Gov. Mike Pence announced last week Sept. 4-10 was National Blood Donation Week. The community was encouraged to give back to the community in the week leading up to Sept. 11, according to the American Red Cross press release.
The week is in association with an initiative that began with media personality Dr. Daliah Wachs, who is the host of a radio program on iHeartRadio on which she speaks about various medical topics. One of these topics is the understanding of why it’s important to have a strong blood supply.
She established a National Blood Donation Week and asked each state governor to join her by declaring the service week in the state, according to the release.
Rodney Wilson, external communications manager for the Indiana region of the American Red Cross, said the national week was a good way to encourage people to think about ways to give back.
“I think having a declaration from the governor is a good way for people to realize that it is an option in a way that helps hospital patients specifically,” Wilson said. “Overall, blood drives that week we saw very strong numbers, much more so than in August.”
Though the National Blood Donation Week ended Sept. 10, more blood drives continued this week around the area. This Monday, the American Red Cross in Bloomington came to Alpha Phi’s philanthropy week. The Red Cross set up two main donating tables and cubicles to give prospective donors eligibility tests to see whether they were able to donate blood that day.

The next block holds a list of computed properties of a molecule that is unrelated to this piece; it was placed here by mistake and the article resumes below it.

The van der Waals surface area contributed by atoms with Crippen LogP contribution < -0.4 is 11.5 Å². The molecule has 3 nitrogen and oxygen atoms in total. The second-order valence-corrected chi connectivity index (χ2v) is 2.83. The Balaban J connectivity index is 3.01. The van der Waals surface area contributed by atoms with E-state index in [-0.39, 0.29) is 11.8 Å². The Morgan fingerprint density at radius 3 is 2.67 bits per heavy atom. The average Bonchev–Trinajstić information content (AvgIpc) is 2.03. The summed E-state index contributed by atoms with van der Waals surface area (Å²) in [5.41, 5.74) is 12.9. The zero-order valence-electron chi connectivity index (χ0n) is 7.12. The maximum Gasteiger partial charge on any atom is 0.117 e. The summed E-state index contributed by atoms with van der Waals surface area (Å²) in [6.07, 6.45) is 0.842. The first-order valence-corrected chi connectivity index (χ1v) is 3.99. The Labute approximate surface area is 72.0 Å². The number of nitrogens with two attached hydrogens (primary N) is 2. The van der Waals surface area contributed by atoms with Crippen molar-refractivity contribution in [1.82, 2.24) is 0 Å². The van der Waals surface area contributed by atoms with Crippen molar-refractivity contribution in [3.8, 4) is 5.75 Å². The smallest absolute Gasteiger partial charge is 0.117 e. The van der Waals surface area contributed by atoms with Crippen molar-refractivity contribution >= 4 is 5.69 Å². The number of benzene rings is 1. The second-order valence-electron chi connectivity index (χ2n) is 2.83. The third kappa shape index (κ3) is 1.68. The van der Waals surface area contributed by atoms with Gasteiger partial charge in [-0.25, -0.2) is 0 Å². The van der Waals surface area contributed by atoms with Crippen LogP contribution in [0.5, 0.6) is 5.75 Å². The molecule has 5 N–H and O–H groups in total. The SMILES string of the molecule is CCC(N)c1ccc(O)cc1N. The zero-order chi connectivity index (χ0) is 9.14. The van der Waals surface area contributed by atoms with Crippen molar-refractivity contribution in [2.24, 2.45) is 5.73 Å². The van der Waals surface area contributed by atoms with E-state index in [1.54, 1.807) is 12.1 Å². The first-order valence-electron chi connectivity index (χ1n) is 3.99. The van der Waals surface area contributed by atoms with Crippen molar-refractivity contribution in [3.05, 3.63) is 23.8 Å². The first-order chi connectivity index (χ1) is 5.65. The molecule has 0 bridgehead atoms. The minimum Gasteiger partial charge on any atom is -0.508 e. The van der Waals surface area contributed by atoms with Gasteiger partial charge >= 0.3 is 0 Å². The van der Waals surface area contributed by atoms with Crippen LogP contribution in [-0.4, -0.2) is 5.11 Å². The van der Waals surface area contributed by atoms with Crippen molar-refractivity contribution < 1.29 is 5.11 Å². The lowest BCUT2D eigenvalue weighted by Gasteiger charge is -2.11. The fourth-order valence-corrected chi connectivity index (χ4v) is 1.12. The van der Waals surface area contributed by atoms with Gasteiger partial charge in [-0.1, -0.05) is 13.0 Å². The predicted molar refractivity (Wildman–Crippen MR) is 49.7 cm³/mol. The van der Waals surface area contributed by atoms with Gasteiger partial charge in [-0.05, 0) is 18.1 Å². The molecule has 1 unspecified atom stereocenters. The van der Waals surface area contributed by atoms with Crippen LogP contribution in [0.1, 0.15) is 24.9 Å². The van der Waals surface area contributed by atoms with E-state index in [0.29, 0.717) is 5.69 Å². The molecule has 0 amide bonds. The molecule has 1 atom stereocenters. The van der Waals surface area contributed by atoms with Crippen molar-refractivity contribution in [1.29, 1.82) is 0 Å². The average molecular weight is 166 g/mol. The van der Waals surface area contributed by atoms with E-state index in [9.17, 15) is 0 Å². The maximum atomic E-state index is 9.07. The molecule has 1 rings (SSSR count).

Stephanie Scott, team supervisor for American Red Cross Bloomington, said blood drives are important for young people to be exposed to in order to create the habit of donating blood throughout their lives.
“I really see a trend that when you start young it becomes something that you’re more invested in, and it becomes important to you,” Scott said. “It becomes a lifestyle.”
Scott, a member of the American Red Cross for the last eight years, said they use a lot of different strategies to get people to donate. One of them is pairing up with other organizations, such as the Beta Tau chapter of Alpha Phi, for events to entice donors.
“It’s important to get other charities and organizations, as many people as possible to the blood drive,” Scott said. “We’ve found a lot more success when there is an event or activity connected to the drive rather than just having the drive somewhere.”
Katie Barufka, a senior at IU, said she donates at least twice a year because it’s easy for everyone to do and important to do what they can.
There are multiple blood drives coming up in the Bloomington area. To find a drive in the area visit redcrossblood.org and search the correct zip code.
“It’s something that is so easy to do, everyone deserves a chance to live a long and healthy life,” Barufka said. “If I could do it every day I would.”